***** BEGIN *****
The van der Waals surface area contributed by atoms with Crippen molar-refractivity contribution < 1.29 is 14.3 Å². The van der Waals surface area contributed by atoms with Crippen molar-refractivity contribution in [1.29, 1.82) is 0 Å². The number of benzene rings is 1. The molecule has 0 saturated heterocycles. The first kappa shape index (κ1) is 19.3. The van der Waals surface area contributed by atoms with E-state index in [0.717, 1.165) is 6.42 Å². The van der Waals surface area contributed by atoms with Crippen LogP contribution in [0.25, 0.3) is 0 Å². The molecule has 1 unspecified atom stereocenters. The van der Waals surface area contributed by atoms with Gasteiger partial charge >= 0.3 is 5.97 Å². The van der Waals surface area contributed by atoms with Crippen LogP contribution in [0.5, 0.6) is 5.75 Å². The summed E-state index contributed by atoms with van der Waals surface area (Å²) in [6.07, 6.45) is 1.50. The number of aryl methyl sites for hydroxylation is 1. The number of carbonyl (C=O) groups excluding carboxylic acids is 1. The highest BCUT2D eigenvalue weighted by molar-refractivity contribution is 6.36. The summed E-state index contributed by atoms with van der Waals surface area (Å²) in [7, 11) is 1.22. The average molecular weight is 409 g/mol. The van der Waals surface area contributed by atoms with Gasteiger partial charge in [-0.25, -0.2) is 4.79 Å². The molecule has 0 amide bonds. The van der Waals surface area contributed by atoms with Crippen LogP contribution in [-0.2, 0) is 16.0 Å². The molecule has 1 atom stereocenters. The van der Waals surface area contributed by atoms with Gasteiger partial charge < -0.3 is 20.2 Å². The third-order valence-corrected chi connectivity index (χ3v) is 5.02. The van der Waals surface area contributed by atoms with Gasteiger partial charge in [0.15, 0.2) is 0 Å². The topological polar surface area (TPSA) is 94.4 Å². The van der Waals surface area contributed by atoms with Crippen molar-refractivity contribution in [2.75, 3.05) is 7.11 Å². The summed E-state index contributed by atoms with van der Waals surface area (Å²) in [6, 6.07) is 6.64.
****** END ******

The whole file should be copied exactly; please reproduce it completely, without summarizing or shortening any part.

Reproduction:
The van der Waals surface area contributed by atoms with Crippen molar-refractivity contribution < 1.29 is 14.3 Å². The van der Waals surface area contributed by atoms with Crippen molar-refractivity contribution in [1.29, 1.82) is 0 Å². The number of benzene rings is 1. The molecule has 0 saturated heterocycles. The first kappa shape index (κ1) is 19.3. The van der Waals surface area contributed by atoms with E-state index in [0.717, 1.165) is 6.42 Å². The van der Waals surface area contributed by atoms with Crippen LogP contribution in [0.25, 0.3) is 0 Å². The molecule has 1 unspecified atom stereocenters. The van der Waals surface area contributed by atoms with Gasteiger partial charge >= 0.3 is 5.97 Å². The van der Waals surface area contributed by atoms with Crippen LogP contribution in [0.5, 0.6) is 5.75 Å². The summed E-state index contributed by atoms with van der Waals surface area (Å²) in [6.07, 6.45) is 1.50. The number of aryl methyl sites for hydroxylation is 1. The number of carbonyl (C=O) groups excluding carboxylic acids is 1. The highest BCUT2D eigenvalue weighted by molar-refractivity contribution is 6.36. The summed E-state index contributed by atoms with van der Waals surface area (Å²) in [7, 11) is 1.22. The average molecular weight is 409 g/mol. The van der Waals surface area contributed by atoms with Gasteiger partial charge in [-0.25, -0.2) is 4.79 Å². The molecule has 0 amide bonds. The van der Waals surface area contributed by atoms with Crippen LogP contribution in [-0.2, 0) is 16.0 Å². The molecule has 1 atom stereocenters. The van der Waals surface area contributed by atoms with Gasteiger partial charge < -0.3 is 20.2 Å². The third-order valence-corrected chi connectivity index (χ3v) is 5.02. The van der Waals surface area contributed by atoms with Gasteiger partial charge in [0.15, 0.2) is 0 Å². The topological polar surface area (TPSA) is 94.4 Å². The van der Waals surface area contributed by atoms with Crippen molar-refractivity contribution in [2.75, 3.05) is 7.11 Å². The summed E-state index contributed by atoms with van der Waals surface area (Å²) in [6, 6.07) is 6.64.